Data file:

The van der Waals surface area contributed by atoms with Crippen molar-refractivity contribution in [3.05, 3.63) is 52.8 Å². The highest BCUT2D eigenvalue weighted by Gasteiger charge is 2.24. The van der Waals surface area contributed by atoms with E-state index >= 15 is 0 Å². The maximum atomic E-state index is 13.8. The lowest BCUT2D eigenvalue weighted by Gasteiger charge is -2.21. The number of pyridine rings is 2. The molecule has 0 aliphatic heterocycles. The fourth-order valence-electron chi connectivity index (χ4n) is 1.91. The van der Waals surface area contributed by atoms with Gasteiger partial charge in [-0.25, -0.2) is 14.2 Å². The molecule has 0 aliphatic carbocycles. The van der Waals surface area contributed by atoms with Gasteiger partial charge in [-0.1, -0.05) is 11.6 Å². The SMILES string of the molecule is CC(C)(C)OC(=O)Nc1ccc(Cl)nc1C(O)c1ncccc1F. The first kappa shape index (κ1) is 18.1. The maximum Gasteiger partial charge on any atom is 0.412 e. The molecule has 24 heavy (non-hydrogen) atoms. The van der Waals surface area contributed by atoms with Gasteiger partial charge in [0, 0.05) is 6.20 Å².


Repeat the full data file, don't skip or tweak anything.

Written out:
The van der Waals surface area contributed by atoms with Crippen molar-refractivity contribution in [3.05, 3.63) is 52.8 Å². The highest BCUT2D eigenvalue weighted by Gasteiger charge is 2.24. The van der Waals surface area contributed by atoms with E-state index >= 15 is 0 Å². The maximum atomic E-state index is 13.8. The lowest BCUT2D eigenvalue weighted by Gasteiger charge is -2.21. The number of pyridine rings is 2. The molecule has 0 aliphatic heterocycles. The fourth-order valence-electron chi connectivity index (χ4n) is 1.91. The van der Waals surface area contributed by atoms with Gasteiger partial charge in [-0.25, -0.2) is 14.2 Å². The molecule has 0 aliphatic carbocycles. The van der Waals surface area contributed by atoms with Gasteiger partial charge in [-0.1, -0.05) is 11.6 Å². The SMILES string of the molecule is CC(C)(C)OC(=O)Nc1ccc(Cl)nc1C(O)c1ncccc1F. The first kappa shape index (κ1) is 18.1. The maximum Gasteiger partial charge on any atom is 0.412 e. The molecule has 24 heavy (non-hydrogen) atoms. The van der Waals surface area contributed by atoms with Gasteiger partial charge in [0, 0.05) is 6.20 Å².